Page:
THE YEAR WE FELL APARTAuthor: Emily Martin
Source: ARC via the Publisher
Publisher: Simon Pulse
Publication Date: January 26, 2016
Rating: 5/5 stars
In the tradition of Sarah Dessen, this powerful debut novel is a compelling portrait of a young girl coping with her mother’s cancer as she figures out how to learn from—and fix—her past.
Few things come as naturally to Harper as epic mistakes. In the past year she was kicked off the swim team, earned a reputation as Carson High’s easiest hook-up, and officially became the black sheep of her family. But her worst mistake was destroying her relationship with her best friend, Declan.
Now, after two semesters of silence, Declan is home from boarding school for the summer. Everything about him is different—he’s taller, stronger…more handsome. Harper has changed, too, especially in the wake of her mom’s cancer diagnosis.
While Declan wants nothing to do with Harper, he’s still Declan, her Declan, and the only person she wants to talk to about what’s really going on. But he’s also the one person she’s lost the right to seek comfort from.
As their mutual friends and shared histories draw them together again, Harper and Declan must decide which parts of their past are still salvageable, and which parts they’ll have to let go of once and for all.
In this honest and affecting tale of friendship and first love, Emily Martin brings to vivid life the trials and struggles of high school and the ability to learn from past mistakes over the course of one steamy North Carolina summer.
I'm a pretty jaded person. I've had a lot of bad shit happen to me and it has given me a cynical outlook on life, especially about giving people second chances because they usually just fuck you over again. Sorry, that's life. But. And this is a huge but. THE YEAR WE FELL APART might have changed my mind. It handles the second chances, especially the ones we give ourselves, so wonderfully and perfectly, that I almost want to give second chances a second chance.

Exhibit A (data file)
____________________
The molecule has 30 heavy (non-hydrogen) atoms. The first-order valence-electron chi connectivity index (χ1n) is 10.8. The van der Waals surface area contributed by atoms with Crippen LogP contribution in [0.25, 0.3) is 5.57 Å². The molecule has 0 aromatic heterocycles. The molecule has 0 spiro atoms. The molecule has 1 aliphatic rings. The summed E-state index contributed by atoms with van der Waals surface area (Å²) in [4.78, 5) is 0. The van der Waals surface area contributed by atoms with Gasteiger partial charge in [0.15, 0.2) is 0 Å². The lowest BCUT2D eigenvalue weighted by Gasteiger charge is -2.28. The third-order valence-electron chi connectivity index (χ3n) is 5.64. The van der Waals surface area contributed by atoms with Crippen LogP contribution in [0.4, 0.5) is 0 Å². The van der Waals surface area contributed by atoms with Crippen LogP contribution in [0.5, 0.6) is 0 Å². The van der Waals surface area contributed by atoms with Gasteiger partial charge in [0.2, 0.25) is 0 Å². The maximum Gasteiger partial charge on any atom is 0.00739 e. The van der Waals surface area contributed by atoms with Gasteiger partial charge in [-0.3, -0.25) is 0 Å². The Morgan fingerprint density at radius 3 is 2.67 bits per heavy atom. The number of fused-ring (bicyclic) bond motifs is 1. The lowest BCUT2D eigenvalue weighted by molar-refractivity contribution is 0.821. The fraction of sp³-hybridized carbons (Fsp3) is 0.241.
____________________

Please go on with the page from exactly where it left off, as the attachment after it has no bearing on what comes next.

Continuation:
I loved Harper. I loved how selfish she was and that she was doing anything she could to escape. I liked that she acknowledged that she was even imperfect and selfish because that made me like her even more. I think we have too high of standards for female protagonists but Harper screws up multiple times in this book and it just made her feel all the more real. And I loved her for it. I loved that she struggled to be the person she was Before Declan Left and After Declan Left and had to settle for somewhere in between. Because a lot of us are the in between people -- not quite the person we were Before and not quite the person we were immediately After. I also really liked that she didn't try to stop the rumours or try to really set them straight except to the people who mattered. I liked that she kind of wore them as badges of "oh man I effed up and continued to eff up" because that's the only way we learn. And ugh, I just really liked that she was willing to give herself a second chance, because we don't do that in real life too often.
I liked Declan because he wasn't perfect either. He made mistakes and had a bit of a hard time owning up to them but I just really enjoyed him and everything about him. I liked that he tried to give Harper the second chance he thought she deserved and that he was willing to (almost) look past the things she had done. It made me really like them as a couple.
I would have liked just a tad bit more about her mother and the illness but I think because Harper avoids it so much that it made it okay to sort of skim it in the book. I think the brief glimpses we get in the book were enough to have the reader realize that it is tough to live with someone who has this sort of problem. Because it's excruciating for them, but it is difficult for those on the outside too. Harper couldn't handle it and escaped the only way she knew how.
I highly recommend this one. If it melted my cold, cold heart, I would imagine it will do the same to those of you that have a real live beating one there too.